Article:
Anyway, two of my presents looked promising. Gail brought me what looked like Colin Farrell, gift-wrapped. It wasn’t. It was a self-help book on flirting.
Me: Err, thanks.
Gail: You’ve been single long enough.
Me: It’s not for the want of trying.
Gail: I’ve seen you trying. Trust me, you need this book.
Gail’s older than me. She’s already had the big four-0, owns her own flat, has never lived with anyone and has a cat. But last month she met Aiden. Until Aiden came along single was sexy and anyone who needed a man, needed a life. Now it’s just me. But while she epitomised the Bridget Jones’s, I was always sadly lacking.
And it wasn’t just a book.
Gail: You have thirty-six days to rebuild your life. I’m challenging you to lead a better life from now on.
I smiled. I have a hotmail hot male she knows nothing about. Challenge, what challenge?
My last present was definitely a sign. Thirty pounds worth of Ann Summers gift vouchers, from the team at work. Naughty knickers here I come!
Still May1 2004
By two o’clock the party was in full swing, no one had been sick yet and weather had stayed dry. The sun was even trying to come out. From the kitchen I could hear voices beginning to rise.
Gloria: I just think there are more around, nowadays.
If she had been talking about weeds I’d probably be in agreement with her, having spent the best part of two days ridding the patio of the damn things, but judging by the tone of her voice I think this is a discussion she and Pete have had before.
Pete: I just think you’re obsessed, woman.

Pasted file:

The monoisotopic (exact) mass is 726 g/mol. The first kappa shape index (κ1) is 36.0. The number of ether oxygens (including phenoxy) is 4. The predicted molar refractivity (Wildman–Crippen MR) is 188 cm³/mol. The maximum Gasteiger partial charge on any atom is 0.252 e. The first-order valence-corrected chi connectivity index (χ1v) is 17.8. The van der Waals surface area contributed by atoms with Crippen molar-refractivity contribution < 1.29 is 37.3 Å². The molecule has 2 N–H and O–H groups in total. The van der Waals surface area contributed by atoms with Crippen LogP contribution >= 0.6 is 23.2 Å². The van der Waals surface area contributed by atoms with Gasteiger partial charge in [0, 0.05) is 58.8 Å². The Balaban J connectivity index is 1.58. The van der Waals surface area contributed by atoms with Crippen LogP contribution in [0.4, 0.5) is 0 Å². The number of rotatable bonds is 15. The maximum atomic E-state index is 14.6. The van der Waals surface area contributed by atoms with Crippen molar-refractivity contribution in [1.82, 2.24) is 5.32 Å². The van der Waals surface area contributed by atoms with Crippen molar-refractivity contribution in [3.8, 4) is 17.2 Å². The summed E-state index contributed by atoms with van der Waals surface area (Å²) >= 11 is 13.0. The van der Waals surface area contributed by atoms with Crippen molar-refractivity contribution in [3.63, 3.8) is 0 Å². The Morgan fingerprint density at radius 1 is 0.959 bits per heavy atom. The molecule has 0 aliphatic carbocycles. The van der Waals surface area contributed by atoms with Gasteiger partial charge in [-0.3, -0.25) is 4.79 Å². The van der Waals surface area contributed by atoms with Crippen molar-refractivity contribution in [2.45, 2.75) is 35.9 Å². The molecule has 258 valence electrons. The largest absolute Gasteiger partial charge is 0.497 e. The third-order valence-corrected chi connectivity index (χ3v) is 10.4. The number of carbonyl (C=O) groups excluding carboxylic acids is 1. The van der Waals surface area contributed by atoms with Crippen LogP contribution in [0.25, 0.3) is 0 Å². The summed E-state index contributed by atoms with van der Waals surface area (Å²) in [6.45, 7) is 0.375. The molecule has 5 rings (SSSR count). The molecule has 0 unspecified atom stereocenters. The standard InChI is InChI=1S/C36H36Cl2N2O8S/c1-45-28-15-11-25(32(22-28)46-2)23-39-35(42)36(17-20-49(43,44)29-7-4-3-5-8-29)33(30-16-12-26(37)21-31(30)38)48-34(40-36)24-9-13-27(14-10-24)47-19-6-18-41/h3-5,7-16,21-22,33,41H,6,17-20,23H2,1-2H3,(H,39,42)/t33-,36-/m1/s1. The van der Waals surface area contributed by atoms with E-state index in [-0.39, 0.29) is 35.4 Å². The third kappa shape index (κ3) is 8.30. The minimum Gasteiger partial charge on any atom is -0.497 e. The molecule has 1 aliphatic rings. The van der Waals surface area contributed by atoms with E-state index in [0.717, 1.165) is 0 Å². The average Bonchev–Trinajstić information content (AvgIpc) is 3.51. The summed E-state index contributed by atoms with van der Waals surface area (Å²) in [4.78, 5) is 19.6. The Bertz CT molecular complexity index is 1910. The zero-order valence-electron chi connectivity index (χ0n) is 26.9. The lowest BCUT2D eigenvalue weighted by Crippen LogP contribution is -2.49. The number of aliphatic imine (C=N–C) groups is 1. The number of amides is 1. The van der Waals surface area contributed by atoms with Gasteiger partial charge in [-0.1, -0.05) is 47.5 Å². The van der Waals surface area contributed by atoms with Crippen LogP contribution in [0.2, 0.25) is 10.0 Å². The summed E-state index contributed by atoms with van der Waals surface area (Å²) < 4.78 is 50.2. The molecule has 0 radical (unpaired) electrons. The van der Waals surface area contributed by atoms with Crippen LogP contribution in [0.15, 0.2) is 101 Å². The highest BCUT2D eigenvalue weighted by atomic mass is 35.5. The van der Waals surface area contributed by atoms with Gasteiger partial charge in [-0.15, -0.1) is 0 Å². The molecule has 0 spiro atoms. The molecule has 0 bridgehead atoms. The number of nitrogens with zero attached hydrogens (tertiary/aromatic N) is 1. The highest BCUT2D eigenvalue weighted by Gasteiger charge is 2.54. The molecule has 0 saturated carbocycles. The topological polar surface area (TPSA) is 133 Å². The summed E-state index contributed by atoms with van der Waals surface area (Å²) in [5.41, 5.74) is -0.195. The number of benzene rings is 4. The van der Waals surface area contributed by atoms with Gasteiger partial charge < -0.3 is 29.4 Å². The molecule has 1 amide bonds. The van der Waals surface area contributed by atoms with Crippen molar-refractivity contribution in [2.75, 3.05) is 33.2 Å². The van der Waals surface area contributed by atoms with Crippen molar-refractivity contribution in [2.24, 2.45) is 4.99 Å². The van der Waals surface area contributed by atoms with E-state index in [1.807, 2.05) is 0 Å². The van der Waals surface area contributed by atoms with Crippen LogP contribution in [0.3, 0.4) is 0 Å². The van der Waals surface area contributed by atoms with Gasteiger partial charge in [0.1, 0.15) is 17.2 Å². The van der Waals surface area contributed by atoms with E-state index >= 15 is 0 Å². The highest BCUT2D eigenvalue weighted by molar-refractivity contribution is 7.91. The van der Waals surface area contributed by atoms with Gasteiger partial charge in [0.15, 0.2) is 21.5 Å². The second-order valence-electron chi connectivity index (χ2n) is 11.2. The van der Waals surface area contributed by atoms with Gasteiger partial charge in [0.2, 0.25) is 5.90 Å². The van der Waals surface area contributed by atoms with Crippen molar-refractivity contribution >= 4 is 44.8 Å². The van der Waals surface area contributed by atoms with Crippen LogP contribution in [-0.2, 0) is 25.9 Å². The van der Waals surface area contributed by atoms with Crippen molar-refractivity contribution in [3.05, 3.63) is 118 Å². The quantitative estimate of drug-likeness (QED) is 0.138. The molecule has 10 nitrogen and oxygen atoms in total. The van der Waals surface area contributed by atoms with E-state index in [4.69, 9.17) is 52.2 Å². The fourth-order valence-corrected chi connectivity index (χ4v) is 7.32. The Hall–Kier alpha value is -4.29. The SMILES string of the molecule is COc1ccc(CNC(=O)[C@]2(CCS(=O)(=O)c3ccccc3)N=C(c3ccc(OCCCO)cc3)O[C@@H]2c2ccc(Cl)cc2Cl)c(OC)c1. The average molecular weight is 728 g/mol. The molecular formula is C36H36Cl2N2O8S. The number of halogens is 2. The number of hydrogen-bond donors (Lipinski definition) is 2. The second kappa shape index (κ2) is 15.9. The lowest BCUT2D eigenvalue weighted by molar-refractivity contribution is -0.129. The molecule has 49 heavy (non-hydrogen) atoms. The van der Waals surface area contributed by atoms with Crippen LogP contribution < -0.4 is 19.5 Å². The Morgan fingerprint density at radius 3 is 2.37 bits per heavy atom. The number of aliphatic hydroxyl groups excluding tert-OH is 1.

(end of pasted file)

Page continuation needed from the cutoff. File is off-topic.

My mum May: There’s nothing wrong with a little obsession.
The thing about my mum is that she always wants to see the good in everyone – everyone, that is, except Clem. And Gloria’s one of her favourite’s, ever since she invited my daisy to be flower girl at her wedding to Pete, five years ago.
Pete: With elastic bands?
Oh no! I close my eyes.
Gloria: There’s more and more of them about these days. When I was little there were hardly any, now you find them everywhere.
It was true; Gloria had become obsessed with elastic bands. Every time she took her daughter Polly out for a walk, she’d return with a pocketful of bands until she had enough to make a ball with them. Polly is not quite one year’s old and she’s already on her third ball, starting a new one every time the bands snapped as she tried to stretch them too far. It makes her day when she finds one long enough to go fit the old balls. I have texts to prove it.
Pete: We have a sorting office at the end of the road, May. Dozens of posties walk past our house everyday. The elastic bands are used to keep the letters together. They drop them, end of mystery.
May: It’s good to have a hobby. Though, it’s a pity you’re not finding fivers, Gloria. They’d be really useful. Our Jo could do with something to occupy her.
Or someone, more like it. Mum, God love her, thinks all the things I do – work, work out, be a mum, love being a mum, go to college, and finally follow my passion for writing – are simply diversionary tactics to stop me dwelling too hard on the fact that I am man-less. In fact, she probably put Gail up to daring me; so desperate is she to see me find a nice man and finally doing something with my life.
Luckily, the elastic band debate stopped as abruptly as it began. Clem was here. Wafting in on a sea of darlings, air-kisses and lashings of Chanel, Clem made her usual grand yet all-encompassing entrances, dressing impeccably in vintage 50’s clamdiggers and an off the shoulder top.
Clem: Now, the party can start.